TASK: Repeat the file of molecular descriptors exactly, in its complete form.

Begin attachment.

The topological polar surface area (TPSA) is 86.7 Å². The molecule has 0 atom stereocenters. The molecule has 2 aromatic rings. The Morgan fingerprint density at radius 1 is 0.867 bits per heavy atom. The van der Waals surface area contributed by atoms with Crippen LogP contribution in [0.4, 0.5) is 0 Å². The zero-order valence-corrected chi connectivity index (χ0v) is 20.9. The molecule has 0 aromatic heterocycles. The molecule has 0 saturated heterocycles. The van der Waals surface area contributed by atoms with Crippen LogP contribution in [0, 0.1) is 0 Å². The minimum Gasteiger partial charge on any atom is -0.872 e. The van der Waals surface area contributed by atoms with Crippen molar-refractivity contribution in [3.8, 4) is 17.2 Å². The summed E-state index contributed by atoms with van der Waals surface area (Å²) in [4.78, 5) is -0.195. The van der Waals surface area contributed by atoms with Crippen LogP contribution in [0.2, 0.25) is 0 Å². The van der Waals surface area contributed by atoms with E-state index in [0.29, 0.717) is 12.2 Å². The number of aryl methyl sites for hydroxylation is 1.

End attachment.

The topological polar surface area (TPSA) is 86.7 Å². The molecule has 0 atom stereocenters. The molecule has 2 aromatic rings. The Morgan fingerprint density at radius 1 is 0.867 bits per heavy atom. The van der Waals surface area contributed by atoms with Crippen LogP contribution in [0.4, 0.5) is 0 Å². The zero-order valence-corrected chi connectivity index (χ0v) is 20.9. The molecule has 0 aromatic heterocycles. The molecule has 0 saturated heterocycles. The van der Waals surface area contributed by atoms with Crippen LogP contribution in [0, 0.1) is 0 Å². The minimum Gasteiger partial charge on any atom is -0.872 e. The van der Waals surface area contributed by atoms with Crippen molar-refractivity contribution in [3.8, 4) is 17.2 Å². The summed E-state index contributed by atoms with van der Waals surface area (Å²) in [4.78, 5) is -0.195. The van der Waals surface area contributed by atoms with Crippen LogP contribution in [0.2, 0.25) is 0 Å². The van der Waals surface area contributed by atoms with E-state index in [0.29, 0.717) is 12.2 Å². The number of aryl methyl sites for hydroxylation is 1.